I’m obviously not the only person who understands gun violence to be an issue about families and gender. I had to check Mitt Romney a few months ago about his comments about unwed mothers contributing to gun violence. I disagreed with him for a lot of reasons, the main one being that most of the perpetrators of gun violence are not single mothers, or mothers at all. Shooters are usually men. We make violence sexy to men. We package and sell violence, and guns, to men. And we do this on an even larger scale to young men; and on a disproportionately larger scale to men of color. Violence is a part of how we gender our society.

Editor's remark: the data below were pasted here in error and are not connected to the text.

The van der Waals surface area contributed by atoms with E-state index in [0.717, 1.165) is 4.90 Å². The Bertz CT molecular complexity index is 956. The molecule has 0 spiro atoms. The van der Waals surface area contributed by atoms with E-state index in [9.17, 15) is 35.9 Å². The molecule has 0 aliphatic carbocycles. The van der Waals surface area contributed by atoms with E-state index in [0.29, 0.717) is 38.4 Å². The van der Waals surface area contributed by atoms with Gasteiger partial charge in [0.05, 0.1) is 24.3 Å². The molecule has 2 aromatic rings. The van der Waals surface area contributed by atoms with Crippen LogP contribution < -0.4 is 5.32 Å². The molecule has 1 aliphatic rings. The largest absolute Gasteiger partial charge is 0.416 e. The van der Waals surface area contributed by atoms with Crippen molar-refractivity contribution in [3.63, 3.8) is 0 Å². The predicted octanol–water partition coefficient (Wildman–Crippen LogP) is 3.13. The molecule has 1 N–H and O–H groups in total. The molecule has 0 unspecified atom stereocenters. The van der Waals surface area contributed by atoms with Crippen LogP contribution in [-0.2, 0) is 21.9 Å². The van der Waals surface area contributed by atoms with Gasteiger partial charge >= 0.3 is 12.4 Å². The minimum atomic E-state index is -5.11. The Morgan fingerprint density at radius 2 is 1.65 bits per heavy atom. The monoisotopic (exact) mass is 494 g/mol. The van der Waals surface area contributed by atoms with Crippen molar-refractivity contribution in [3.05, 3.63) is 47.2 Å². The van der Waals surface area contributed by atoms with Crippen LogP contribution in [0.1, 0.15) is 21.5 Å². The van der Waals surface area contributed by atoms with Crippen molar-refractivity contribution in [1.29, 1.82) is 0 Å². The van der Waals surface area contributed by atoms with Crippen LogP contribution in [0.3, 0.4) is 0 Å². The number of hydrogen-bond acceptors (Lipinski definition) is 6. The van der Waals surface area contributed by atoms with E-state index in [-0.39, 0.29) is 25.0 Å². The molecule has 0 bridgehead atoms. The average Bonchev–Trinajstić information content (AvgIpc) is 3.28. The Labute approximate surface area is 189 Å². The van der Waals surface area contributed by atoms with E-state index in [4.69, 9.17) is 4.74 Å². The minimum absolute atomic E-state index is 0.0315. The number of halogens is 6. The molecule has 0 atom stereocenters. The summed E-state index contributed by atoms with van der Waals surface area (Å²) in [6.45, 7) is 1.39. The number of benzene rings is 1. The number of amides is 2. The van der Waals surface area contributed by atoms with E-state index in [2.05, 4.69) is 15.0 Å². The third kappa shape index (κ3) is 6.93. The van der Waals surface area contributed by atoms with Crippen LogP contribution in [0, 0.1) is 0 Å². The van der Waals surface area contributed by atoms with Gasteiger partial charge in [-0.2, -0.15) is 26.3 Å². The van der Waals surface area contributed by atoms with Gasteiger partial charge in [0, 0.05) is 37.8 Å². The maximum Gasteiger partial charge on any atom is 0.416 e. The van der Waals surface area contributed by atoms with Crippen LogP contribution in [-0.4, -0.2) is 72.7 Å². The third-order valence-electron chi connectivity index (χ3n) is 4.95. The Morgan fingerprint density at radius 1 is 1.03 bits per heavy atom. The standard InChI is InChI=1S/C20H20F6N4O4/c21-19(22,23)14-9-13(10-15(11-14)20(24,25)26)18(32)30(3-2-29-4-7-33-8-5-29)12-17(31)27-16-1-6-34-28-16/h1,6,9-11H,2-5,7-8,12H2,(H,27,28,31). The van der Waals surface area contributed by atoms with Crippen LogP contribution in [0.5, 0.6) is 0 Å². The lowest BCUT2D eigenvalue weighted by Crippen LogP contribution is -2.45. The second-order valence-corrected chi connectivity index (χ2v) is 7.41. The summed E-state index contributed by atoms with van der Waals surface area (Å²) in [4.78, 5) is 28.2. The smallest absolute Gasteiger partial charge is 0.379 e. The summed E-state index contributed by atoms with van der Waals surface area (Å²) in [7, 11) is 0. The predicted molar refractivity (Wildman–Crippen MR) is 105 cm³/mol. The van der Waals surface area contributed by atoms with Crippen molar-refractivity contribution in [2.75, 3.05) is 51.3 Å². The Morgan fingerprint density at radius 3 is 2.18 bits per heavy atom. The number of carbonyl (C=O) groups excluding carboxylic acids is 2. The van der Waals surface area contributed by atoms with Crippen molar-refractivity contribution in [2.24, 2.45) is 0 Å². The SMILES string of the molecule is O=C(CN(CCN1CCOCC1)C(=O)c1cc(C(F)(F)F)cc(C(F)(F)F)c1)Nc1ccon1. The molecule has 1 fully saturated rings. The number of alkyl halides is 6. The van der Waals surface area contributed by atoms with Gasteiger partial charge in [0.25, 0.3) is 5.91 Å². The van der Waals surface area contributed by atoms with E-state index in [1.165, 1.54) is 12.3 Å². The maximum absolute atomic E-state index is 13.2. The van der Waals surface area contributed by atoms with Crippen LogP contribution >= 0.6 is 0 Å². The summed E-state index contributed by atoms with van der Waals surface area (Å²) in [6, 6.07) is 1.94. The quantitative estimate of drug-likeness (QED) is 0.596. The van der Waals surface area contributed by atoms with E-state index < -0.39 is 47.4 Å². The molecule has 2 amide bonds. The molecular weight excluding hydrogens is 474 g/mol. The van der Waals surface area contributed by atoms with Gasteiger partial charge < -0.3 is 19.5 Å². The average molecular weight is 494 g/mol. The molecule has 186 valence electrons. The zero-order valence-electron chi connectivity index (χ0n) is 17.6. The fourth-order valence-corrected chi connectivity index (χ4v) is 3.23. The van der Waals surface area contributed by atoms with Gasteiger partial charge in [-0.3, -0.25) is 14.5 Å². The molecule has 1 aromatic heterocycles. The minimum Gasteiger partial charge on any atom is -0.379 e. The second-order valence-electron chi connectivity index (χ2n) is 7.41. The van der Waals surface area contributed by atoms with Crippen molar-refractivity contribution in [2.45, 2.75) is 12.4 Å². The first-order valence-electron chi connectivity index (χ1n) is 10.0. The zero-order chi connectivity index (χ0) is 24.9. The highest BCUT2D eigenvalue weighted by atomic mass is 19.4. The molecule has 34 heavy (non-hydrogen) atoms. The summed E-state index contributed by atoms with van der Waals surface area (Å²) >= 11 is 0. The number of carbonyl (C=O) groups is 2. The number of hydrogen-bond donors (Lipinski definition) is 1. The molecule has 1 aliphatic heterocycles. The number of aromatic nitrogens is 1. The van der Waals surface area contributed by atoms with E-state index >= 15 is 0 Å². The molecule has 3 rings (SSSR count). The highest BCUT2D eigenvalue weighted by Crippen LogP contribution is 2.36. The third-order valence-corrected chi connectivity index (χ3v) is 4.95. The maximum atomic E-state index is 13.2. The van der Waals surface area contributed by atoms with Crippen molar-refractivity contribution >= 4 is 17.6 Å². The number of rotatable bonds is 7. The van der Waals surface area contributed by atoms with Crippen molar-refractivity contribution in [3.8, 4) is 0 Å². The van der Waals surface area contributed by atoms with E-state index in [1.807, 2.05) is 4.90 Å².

Not only does this packaging of violence give us the sexy, hyper-masculine men of our Western dreams, it also helps us disproportionately target, criminalize, police, and continue to dominate communities of color. This is where we see a difference between numbers and exceptions. When we think about the death of the 15-year-old girl who performed at the inauguration, we think of someone who didn’t belong on the receiving or giving end of a bullet. But who does? I think about that 15-year-old girl and then I think about Number 500, the Westside man who was shot and became the 500th person to be murdered in Chicago in 2012. Or I think about Tony Dunn, my loved one, who I’m sure has a number assigned to him as well. Poor, uneducated men of color are the face of “the shooter.” And when they are shot we are allowed to look away, add a tally mark, and continue to report on how people like them kill folks who get to have names and not numbers.

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